5 Distributed Physical Threats Found in a Data Center

The most common threats to data centers include power issues, cooling problems, and fire.  There is however, another type of threat known as distributed physical threats which include the following:

Air Temperature

Monitoring air temperature is essential in any area with IT equipment.  It is particularly important to monitor air temperature in rooms, racks, and directly around the equipment.  The most common method of achieving this is by using temperature sensors.  If air temperature is not monitored, it can lead to equipment failure or a reduction in the equipment lifespan.  This is caused by constant air temperatures above equipment specifications and frequent, drastic temperature changes.


Humidity must be monitored at the room and rack level.  The focus must be on the relative humidity at specific operating temperatures – not humidity levels in general.  This is achieved by using humidity sensors.  If there is too little humidity, equipment failure can be caused by static electricity buildup.  If there is too much humidity, condensation can cause equipment failure and create an unsafe working environment for personnel.

Smoke and Fire

All data centers already have basic smoke and fire detection monitoring because it is required to meet local building codes.  The codes are governed by specific legal and safety regulations.  Unfortunately, the legally required smoke and fire detection monitoring in a data center is not enough.  Supplemental smoke sensors strategically placed near all operating IT equipment is critical to preventing electrical and material fires.  Unmonitored fires cause equipment failure as well as a loss of assets and data.

Airborne Contaminants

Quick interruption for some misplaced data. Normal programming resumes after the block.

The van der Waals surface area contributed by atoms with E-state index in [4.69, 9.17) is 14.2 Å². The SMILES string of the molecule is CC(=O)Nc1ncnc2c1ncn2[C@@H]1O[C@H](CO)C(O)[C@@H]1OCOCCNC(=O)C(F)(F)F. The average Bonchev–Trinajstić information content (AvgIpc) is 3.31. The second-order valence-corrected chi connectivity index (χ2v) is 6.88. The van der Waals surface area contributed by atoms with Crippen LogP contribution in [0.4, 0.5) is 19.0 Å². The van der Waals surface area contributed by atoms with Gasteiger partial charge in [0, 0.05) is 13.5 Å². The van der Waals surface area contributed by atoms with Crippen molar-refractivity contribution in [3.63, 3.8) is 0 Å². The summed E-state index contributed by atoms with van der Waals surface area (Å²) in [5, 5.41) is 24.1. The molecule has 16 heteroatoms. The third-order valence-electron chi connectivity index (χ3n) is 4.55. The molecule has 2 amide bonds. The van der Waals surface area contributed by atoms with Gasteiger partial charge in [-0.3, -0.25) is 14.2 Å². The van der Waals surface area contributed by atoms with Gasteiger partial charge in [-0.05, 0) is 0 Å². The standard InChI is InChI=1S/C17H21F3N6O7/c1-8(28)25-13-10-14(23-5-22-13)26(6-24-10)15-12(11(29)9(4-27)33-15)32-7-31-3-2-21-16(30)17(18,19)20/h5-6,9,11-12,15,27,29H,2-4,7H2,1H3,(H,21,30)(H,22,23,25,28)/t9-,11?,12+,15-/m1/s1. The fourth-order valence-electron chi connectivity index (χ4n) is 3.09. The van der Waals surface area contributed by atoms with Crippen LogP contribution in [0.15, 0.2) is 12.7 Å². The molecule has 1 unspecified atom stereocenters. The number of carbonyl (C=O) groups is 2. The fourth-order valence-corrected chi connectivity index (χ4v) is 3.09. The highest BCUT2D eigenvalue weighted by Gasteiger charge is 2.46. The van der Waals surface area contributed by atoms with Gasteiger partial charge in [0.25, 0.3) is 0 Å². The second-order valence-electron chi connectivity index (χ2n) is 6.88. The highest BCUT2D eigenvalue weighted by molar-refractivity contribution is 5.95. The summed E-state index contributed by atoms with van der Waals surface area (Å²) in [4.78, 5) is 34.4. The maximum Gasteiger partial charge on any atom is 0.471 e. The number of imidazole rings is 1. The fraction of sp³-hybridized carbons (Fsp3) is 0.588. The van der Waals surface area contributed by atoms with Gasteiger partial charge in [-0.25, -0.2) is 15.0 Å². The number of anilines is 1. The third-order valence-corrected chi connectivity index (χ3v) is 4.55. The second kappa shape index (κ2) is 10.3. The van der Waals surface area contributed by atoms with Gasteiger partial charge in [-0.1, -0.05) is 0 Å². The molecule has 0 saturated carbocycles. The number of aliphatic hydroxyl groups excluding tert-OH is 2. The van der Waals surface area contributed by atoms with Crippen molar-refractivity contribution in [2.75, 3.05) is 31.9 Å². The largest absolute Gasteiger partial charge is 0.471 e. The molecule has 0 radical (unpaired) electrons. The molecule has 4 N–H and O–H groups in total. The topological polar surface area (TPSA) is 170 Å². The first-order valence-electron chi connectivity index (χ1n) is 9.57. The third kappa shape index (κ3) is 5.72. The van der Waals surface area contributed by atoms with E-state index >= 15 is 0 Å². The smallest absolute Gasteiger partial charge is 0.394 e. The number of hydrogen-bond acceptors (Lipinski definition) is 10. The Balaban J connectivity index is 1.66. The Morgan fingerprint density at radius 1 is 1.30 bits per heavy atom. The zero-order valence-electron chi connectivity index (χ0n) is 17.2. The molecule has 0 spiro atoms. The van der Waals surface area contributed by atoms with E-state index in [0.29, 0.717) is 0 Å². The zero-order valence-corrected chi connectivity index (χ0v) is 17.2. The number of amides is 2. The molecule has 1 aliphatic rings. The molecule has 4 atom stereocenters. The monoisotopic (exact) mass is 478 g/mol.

There are a number of potential airborne contaminants in data centers which become hazardous at high levels.  The most common airborne threats include hydrogen from batteries and dust particulates.  Using chemical sensors, hydrogen sensors, and dust sensors eliminates the risk of airborne contaminants in a data center.  If hazardous airborne contaminants are left unmonitored they can quickly create a dangerous situation for personnel.  Excessive hydrogen can also affect UPS reliability.  The risk of equipment failure also increases because dust increases static electricity and clogs filters and fans.


One of the most difficult dispersed physical threats in a data center to monitor is liquid leaks.  The leaks are most likely to be either water or coolant.  This can damage floors, cabling, and equipment.  It can also be an indication of CRAC problems.  The best way to monitor for leaks includes rope leak sensors and spot leaks sensors.

These lesser known threats can cause just as much downtime as the more common threats. A minimum level of monitoring for physical threats is never adequate for identifying and preventing dispersed physical threats in a data center.  The best data centers utilize a variety of additional sensors and monitoring techniques to protect themselves from these threats.  Since these physical threats are distributed throughout the data center, the location of sensors will vary based upon the room layout and equipment positioning.

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